If identity theft leads to the commission of crimes or other illegal activities, the victim may face legal issues and expenses associated with defending themselves against false accusations or charges.

Difficulty obtaining loans or credit

As a result of damaged credit score and financial history, victims of identity theft may find it challenging to obtain loans, credit cards, or even a mortgage in the future.

This can further limit their financial options and opportunities.

How to stop someone using my address?

Credit applications generally require proof of address. This could be by checking the electoral roll. So you may wish to update with the council to ensure the other person’s details are no longer noted at your address.

You may also want to return all letters and communication to the companies concerned.

You should let these companies know that they do not live at your address, and provide a forwarding address if you have one. This may stop the letters.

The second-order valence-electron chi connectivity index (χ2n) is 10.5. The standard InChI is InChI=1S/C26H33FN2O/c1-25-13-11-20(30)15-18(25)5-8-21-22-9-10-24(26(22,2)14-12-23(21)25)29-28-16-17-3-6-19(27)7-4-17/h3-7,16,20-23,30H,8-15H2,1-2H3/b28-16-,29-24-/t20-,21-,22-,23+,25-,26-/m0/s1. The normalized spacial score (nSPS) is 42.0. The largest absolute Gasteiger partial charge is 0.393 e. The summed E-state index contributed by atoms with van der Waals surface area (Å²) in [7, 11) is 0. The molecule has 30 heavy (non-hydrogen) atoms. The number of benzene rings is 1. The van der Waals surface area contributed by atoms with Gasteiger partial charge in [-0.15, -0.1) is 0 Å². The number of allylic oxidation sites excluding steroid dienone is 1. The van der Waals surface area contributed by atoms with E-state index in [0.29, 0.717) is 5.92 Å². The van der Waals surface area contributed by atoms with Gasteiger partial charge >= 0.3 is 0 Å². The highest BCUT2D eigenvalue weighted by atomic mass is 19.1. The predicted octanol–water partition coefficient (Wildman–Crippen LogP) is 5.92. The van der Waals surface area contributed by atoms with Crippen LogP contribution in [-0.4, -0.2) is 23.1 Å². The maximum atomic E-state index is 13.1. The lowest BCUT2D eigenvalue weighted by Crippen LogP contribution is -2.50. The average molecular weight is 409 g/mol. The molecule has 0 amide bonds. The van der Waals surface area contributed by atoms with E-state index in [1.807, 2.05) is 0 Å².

If debts in the other person’s name are unpaid then the information will start to show on that person’s credit reference agency file. They are likely to start getting declined for further credit.

Tips for protecting yourself from identity theft

Identity fraud is a serious crime that can cause significant damage to your credit score and finances.

Here are some tips to help protect yourself from people willing to commit fraud by impersonating you:

Secure personal information

Keep your personal information, such as your name, date of birth, and address, safe and secure.

Be cautious about who you share your personal information with and never provide it to someone you don’t trust.

If you are a property owner, ensure that your permanent address is up-to-date with relevant authorities.

Use strong passwords

Use strong, unique passwords for all your online accounts and change them regularly.

Avoid using obvious passwords such as birth dates, pet names, or phone numbers.

Monitor your credit report

Check your credit report regularly for any suspicious activity or unauthorised transactions.

You can do this by requesting credit checks or reviewing your credit report, which is available for six years.

If you notice any unauthorised activity, notify your bank immediately, otherwise the fraudulent activity could be visible on your credit reports for six years.